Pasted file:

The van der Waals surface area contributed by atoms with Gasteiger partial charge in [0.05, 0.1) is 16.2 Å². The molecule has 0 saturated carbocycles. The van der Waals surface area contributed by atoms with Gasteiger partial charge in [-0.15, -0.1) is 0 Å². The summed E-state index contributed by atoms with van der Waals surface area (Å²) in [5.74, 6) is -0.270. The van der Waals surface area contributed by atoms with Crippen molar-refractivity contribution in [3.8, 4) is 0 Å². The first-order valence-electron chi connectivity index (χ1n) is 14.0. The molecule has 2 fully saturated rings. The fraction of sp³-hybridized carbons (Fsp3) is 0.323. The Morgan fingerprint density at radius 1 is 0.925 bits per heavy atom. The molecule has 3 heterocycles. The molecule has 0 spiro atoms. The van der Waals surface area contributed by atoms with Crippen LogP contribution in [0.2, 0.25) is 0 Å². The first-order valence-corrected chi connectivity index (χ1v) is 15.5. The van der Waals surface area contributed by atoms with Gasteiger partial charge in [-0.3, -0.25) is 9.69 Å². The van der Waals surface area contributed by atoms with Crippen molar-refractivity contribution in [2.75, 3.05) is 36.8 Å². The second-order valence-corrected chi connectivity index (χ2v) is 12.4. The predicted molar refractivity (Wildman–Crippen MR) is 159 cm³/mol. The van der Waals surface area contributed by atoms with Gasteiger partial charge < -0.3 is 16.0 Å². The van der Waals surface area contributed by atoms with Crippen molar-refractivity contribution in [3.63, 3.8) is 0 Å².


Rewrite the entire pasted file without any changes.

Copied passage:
The van der Waals surface area contributed by atoms with Gasteiger partial charge in [0.05, 0.1) is 16.2 Å². The molecule has 0 saturated carbocycles. The van der Waals surface area contributed by atoms with Gasteiger partial charge in [-0.15, -0.1) is 0 Å². The summed E-state index contributed by atoms with van der Waals surface area (Å²) in [5.74, 6) is -0.270. The van der Waals surface area contributed by atoms with Crippen molar-refractivity contribution in [3.8, 4) is 0 Å². The first-order valence-electron chi connectivity index (χ1n) is 14.0. The molecule has 2 fully saturated rings. The fraction of sp³-hybridized carbons (Fsp3) is 0.323. The Morgan fingerprint density at radius 1 is 0.925 bits per heavy atom. The molecule has 3 heterocycles. The molecule has 0 spiro atoms. The van der Waals surface area contributed by atoms with Crippen LogP contribution in [0.2, 0.25) is 0 Å². The first-order valence-corrected chi connectivity index (χ1v) is 15.5. The van der Waals surface area contributed by atoms with Gasteiger partial charge in [-0.3, -0.25) is 9.69 Å². The van der Waals surface area contributed by atoms with Crippen molar-refractivity contribution in [2.75, 3.05) is 36.8 Å². The second-order valence-corrected chi connectivity index (χ2v) is 12.4. The predicted molar refractivity (Wildman–Crippen MR) is 159 cm³/mol. The van der Waals surface area contributed by atoms with Gasteiger partial charge < -0.3 is 16.0 Å². The van der Waals surface area contributed by atoms with Crippen molar-refractivity contribution in [3.63, 3.8) is 0 Å².